The AIA-MOS Archeology Fair, held at the Boston Museum of Science, had archeologists–with artifacts, presentations and activities–spread throughout sections of the museum.
I was honored to meet Caitlin Davis, an eloquent member of the Archaeological Institute of America, a writer and a woman of adventure (as one can easily see from her gorgeous blog), and one who describes herself as an ‘archaeologist-in-training.’
She was at the Mayan archeology table focused on activities for children. These activities centered around an ancient ballgame, including pictures of Mayan stelae to color. When asked, Caitlin explained that the letters were written in Ch’olan Maya. And it was then that she described her interest in Mayan epigraphy.
1. What interested you in Mayan archeology and more specifically Mayan epigraphy?
I have been interested in archaeology since childhood ever since reading a Nancy Drew book in which our fearless heroine travelled to Peru and visited Machu Picchu. Coming to college at BU I planned on studying the Inca and had even began learning Quechua, the indigenous language of the area I wanted to study, but no courses in South American archaeology were being offered. I decided to do what I considered the next best thing and took a class titled ‘Ancient Maya Civilizations’ which completely blew me away. I was completely amazed by the writing system of the Maya and the interaction between the textual history and the archaeological record. It was in the middle of that semester that I decided that Mesoamerican archaeology, specifically the Maya, was what I really wanted to study.
As for epigraphy, I have always been interested in languages. I attended a specialized language program in high school in which I took classes in two languages and took classes separate from the rest of the study body with focused on global languages and cultures in other subjects, like English and History. I think epigraphy exemplifies what archaeology is truly about – knowing the people behind the artifact. To be able to read about the Maya in their own words is incredible, and every time I translate something, even just a syllable, I am blown away at the fact that the thoughts of someone who lived thousands of years ago are now revived in front of me.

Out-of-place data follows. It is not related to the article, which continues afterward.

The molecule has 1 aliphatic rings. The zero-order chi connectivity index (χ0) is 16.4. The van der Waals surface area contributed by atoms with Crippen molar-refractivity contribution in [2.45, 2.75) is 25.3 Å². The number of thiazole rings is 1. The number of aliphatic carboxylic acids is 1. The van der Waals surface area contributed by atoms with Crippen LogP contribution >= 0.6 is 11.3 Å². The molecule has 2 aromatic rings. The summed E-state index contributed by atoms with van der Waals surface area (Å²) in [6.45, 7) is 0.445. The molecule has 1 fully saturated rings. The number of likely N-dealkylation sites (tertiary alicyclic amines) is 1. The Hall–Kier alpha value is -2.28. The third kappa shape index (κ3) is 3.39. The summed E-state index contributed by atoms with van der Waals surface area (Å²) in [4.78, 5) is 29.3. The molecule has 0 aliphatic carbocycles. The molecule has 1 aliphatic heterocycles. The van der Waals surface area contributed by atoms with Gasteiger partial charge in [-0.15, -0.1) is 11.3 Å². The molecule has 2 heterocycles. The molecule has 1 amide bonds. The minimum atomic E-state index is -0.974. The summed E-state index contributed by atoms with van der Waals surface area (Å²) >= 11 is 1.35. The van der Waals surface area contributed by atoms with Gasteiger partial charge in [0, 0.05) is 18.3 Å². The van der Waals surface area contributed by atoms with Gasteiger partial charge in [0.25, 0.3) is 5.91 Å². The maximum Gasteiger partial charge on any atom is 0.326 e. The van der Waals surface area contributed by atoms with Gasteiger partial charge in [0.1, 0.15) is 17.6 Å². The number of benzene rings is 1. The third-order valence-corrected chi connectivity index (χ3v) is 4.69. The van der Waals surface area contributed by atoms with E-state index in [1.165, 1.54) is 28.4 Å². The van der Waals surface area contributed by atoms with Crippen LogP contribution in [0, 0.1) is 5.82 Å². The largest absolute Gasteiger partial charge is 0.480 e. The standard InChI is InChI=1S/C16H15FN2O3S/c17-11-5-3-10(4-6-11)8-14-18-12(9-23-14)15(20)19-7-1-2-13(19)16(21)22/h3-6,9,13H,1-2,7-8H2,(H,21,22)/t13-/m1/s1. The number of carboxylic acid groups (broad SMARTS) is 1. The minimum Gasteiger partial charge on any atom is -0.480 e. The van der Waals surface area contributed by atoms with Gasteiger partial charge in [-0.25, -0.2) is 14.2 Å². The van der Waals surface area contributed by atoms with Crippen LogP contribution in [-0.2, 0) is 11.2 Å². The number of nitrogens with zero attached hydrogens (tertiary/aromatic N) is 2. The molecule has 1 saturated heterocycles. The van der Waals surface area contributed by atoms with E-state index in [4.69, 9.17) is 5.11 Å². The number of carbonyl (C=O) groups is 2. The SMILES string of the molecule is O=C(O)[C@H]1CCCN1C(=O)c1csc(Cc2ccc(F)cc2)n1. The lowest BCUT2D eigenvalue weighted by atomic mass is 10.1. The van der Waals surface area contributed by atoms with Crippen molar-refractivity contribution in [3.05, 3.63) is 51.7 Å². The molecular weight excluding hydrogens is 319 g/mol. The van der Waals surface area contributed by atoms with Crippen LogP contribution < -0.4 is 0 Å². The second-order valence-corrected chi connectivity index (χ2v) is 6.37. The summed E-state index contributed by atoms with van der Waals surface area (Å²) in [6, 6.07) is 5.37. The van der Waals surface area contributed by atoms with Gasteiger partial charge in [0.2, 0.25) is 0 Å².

2. Were you in charge of creating the activities on the table at the Museum of Science? (If so, what prompted you to discuss the ball game?)
I was not in charge of creating the activities at the table. The AIA has had the ball game activity for at least the past 3 years, and it always does well with drawing in younger children who may not be interested in archaeology itself.
3. Do you have any fun stories of reactions from kids to the activities at your table? Or questions they asked?
A lot of kids were surprised that the ball game required players to bounce the ball on their hips and that a modern version of the ball game, ulama, was played today. Many parents were also shocked when I told them how long ago the ball game was first played (3500 years ago). And of course, mentioning the human sacrifice at the end of elite games always gets a reaction.
A few kids mentioned the scene in El Dorado, a children’s movie in which Spaniards discover a city of gold in Mesoamerica, when the two protagonists play the ball game using an armadillo as a ball. It’s very cute!
4. Can you tell me more about what you do at the AIA?
I worked at the AIA when I was an undergrad as a work-study and now I work there part time, mostly working on paperwork for the AIA’s national lectures circuit and academic fellowships. For the past few months, in preparation for International Archaeology Day, I have been working on emailing possible collaborating organizations, making blog posts about archaeology events, and generally just publicizing IAD.
5. What do you like most about being an archeologist?
I would still consider myself to be an archaeologist-in-training, as I do not currently have a Ph.D. (although I am in the process of applying to graduate programs). What I love most about archaeology is the aspect of discovery. Excavating a site and knowing that I am the first person to see something in thousands of years is an incredible feeling. It’s also amazing when research comes together and an artifact assemblage begins to tell a story. There are a lot of things to love about archaeology, and anyone who is even the slightest bit interested should look to get involved!
Warmest thanks to Caitlin Davis for her time, her insight and her enthusiastic responses!